Wednesday, September 13, 2006

For What Do We Thank Syria?

It seems that this week, even just temporarily, Syria got what it wanted out of yesterday’s attempted terrorist attack on the U.S. Embassy in Damascus. The world – and the United States, specifically – was able to sidestep the reality that Syria is a state-sponsor of terrorism, and we were treated to the paradoxical praise being given to the authoritarian government of Syria for stopping a terrorist attack that – can we really discount the possibility? – Syrian agents may have helped to perpetrate.

There’s no U.S. ambassador in Syria, and there hasn’t been since early 2005. When the assassination of former Lebanese prime minister Rafik Hariri occurred in Beirut, the fingerprints so obviously led to the Allawite Dictatorship (the Allawites are a religious minority in Syria, yet they run the government with an iron-fist like the minority Sunnis in Iraq did under Saddam Hussein). Our ambassador was recalled. And the U.N., in one of its rare laudable moments, agreed that elements within the Syrian regime were probably responsible for the assassination of Hariri.

Damascus, along with the Islamic Republic of Iran, funds and helps supply Hizballah, which launched the attacks on Israeli troops in July which led to a war that lasted over a month and devastated Lebanon and segments of northern Israel (the aftereffects of which may just topple the current government in Jerusalem, leading to fresh elections before too long). Syria is also suspected of aiding Sunni Iraqi insurgents in Iraq to carry out terrorist attacks against Shiites and coalition troops serving there.

Are we really supposed to believe that a day after the world commemorated the fifth anniversary of the worst-ever terrorist attacks in history, on September 11, 2001, another terrorist attack – which took place in the capital of an authoritarian country that has a history of sponsoring terrorist attacks elsewhere – was in no way, shape or form connected with the regime in Damascus? We’re talking about a regime that regularly sponsors groups which have killed or wish to kill American citizens. Coincidence? Hardly.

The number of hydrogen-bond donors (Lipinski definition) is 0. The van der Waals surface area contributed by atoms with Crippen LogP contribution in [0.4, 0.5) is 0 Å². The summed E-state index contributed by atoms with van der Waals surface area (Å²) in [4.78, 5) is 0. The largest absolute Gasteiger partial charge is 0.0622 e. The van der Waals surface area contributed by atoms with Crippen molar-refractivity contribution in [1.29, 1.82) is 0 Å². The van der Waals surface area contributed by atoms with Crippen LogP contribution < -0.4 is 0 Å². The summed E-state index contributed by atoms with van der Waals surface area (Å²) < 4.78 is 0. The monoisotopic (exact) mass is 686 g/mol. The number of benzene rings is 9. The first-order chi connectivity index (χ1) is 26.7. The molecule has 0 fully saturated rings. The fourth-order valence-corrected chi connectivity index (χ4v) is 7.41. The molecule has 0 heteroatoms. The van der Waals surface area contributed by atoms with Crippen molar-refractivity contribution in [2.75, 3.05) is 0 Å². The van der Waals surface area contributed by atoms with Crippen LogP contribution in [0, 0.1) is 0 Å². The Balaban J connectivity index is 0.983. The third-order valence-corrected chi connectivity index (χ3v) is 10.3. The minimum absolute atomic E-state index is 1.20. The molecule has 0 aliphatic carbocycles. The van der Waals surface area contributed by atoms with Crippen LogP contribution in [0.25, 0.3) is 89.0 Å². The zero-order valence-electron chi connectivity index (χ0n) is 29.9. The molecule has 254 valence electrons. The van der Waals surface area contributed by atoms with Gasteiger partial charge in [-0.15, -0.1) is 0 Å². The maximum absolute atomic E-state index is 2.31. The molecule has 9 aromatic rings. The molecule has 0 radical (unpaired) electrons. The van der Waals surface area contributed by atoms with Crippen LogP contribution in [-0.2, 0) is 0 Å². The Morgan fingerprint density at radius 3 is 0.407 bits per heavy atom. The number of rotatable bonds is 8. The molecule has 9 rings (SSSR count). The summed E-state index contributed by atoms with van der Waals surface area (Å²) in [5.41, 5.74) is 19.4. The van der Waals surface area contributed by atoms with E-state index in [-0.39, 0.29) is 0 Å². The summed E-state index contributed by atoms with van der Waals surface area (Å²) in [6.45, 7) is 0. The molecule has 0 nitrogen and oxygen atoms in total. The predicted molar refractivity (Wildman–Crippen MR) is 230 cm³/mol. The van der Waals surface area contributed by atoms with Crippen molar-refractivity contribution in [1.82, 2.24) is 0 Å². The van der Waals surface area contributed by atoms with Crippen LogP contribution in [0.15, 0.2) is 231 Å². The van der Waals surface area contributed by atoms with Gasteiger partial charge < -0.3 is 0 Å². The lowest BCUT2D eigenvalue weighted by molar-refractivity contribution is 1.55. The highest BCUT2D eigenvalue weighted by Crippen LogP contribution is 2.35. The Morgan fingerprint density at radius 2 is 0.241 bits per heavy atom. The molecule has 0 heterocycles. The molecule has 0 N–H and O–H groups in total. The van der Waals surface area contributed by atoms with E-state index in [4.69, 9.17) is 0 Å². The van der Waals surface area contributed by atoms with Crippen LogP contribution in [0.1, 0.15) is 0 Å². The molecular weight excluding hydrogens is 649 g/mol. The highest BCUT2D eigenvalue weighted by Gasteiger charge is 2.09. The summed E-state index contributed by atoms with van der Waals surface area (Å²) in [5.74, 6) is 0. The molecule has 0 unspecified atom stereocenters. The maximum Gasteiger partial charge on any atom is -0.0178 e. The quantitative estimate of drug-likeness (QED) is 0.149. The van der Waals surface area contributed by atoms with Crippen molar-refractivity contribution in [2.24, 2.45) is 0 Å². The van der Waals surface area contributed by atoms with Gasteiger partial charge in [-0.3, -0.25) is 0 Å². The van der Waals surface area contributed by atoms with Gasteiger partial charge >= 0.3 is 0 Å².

We’re talking about a country that every so often says it wants peace with Israel, but at the same time won’t allow you into the country if there is any evidence at all – even an article of clothing with a concealed tag having Hebrew on it packed at the bottom of your luggage – that you’ve ever visited the Jewish state (of course, diplomats are another matter).

We’re talking about a country that has no intention of stopping its support for terrorism suddenly getting credit for stopping a single terrorist attack. How many appeasement-minded, utopian-dreaming Europeans will see what happened on September 12 and say “Hey, maybe al-Assad isn’t so bad after all.”

How many appeasement-minded Americans will do the same?

This morning I saw an article on the Time magazine website, with the title “Why Syria May Be the Real Victim of the Attack”. The article itself does not apologize for the Syrian regime’s faults and terror sponsorship, and points out that the government in Damascus may be finally reaping what it has sown. Oh, lament for poor Syria! Forgive them, for they know not what they do!

I’m sorry, but…I feel they know exactly what they do.

These terrorists had two car bombs. Only one went off. How is it, exactly, in a tightly-controlled society, where supplying-information-on-your-neighbor is official policy, that such an elaborate plot could be planned and then even have the slightest chance of being executed without someone in the Syrian government knowing about it? It seems not too long ago – and it wasn’t – that Syria was on its highest level of war-readiness in Damascus, with anti-aircraft batteries in place just in case Israeli warplanes decided to punish Syria for its support of Hizballah terrorism.

Even if the car-bombs were assembled in one of Syria’s outlying regions, it stands to reason that Syrian security forces should have come upon the terrorists at one time or another – if the Syrian regime is innocent of this crime – as they moved to carry out their attack. If, somehow, the attacks were planned and the bombs readied in Damascus itself, and the Ba’athists in charge were totally unconnected with the plot, it still seems logical that Syrian agents should have been able to uncover it before too long.